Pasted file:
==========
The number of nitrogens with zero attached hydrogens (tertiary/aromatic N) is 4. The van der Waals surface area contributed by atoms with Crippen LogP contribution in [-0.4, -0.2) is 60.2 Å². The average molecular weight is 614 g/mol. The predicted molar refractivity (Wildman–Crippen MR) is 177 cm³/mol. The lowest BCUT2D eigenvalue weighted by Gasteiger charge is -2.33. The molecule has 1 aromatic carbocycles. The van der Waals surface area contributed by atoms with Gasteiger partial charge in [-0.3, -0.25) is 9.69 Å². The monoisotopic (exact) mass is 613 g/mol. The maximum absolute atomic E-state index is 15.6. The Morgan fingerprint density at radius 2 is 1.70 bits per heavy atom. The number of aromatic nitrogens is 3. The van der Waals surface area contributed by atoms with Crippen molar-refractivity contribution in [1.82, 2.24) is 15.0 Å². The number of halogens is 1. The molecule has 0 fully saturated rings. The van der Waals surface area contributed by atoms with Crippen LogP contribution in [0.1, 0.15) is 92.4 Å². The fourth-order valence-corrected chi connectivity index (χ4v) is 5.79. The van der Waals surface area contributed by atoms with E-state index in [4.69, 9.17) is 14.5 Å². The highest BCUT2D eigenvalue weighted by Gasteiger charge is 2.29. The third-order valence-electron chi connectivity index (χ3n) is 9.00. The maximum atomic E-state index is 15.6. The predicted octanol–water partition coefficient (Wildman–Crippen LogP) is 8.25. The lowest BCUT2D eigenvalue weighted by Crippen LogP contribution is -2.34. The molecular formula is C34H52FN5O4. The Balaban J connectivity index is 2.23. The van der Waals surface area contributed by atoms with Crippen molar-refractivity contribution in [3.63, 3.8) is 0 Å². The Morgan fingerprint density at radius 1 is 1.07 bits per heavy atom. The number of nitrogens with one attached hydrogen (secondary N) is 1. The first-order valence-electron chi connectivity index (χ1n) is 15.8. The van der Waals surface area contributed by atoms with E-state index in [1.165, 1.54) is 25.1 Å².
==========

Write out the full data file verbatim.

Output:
The number of nitrogens with zero attached hydrogens (tertiary/aromatic N) is 4. The van der Waals surface area contributed by atoms with Crippen LogP contribution in [-0.4, -0.2) is 60.2 Å². The average molecular weight is 614 g/mol. The predicted molar refractivity (Wildman–Crippen MR) is 177 cm³/mol. The lowest BCUT2D eigenvalue weighted by Gasteiger charge is -2.33. The molecule has 1 aromatic carbocycles. The van der Waals surface area contributed by atoms with Gasteiger partial charge in [-0.3, -0.25) is 9.69 Å². The monoisotopic (exact) mass is 613 g/mol. The maximum absolute atomic E-state index is 15.6. The Morgan fingerprint density at radius 2 is 1.70 bits per heavy atom. The number of aromatic nitrogens is 3. The van der Waals surface area contributed by atoms with Crippen molar-refractivity contribution in [1.82, 2.24) is 15.0 Å². The number of halogens is 1. The molecule has 0 fully saturated rings. The van der Waals surface area contributed by atoms with Crippen LogP contribution in [0.1, 0.15) is 92.4 Å². The fourth-order valence-corrected chi connectivity index (χ4v) is 5.79. The van der Waals surface area contributed by atoms with E-state index in [4.69, 9.17) is 14.5 Å². The highest BCUT2D eigenvalue weighted by Gasteiger charge is 2.29. The third-order valence-electron chi connectivity index (χ3n) is 9.00. The maximum atomic E-state index is 15.6. The predicted octanol–water partition coefficient (Wildman–Crippen LogP) is 8.25. The lowest BCUT2D eigenvalue weighted by Crippen LogP contribution is -2.34. The molecular formula is C34H52FN5O4. The Balaban J connectivity index is 2.23. The van der Waals surface area contributed by atoms with Crippen molar-refractivity contribution in [3.63, 3.8) is 0 Å². The Morgan fingerprint density at radius 1 is 1.07 bits per heavy atom. The number of nitrogens with one attached hydrogen (secondary N) is 1. The first-order valence-electron chi connectivity index (χ1n) is 15.8. The van der Waals surface area contributed by atoms with E-state index in [1.165, 1.54) is 25.1 Å².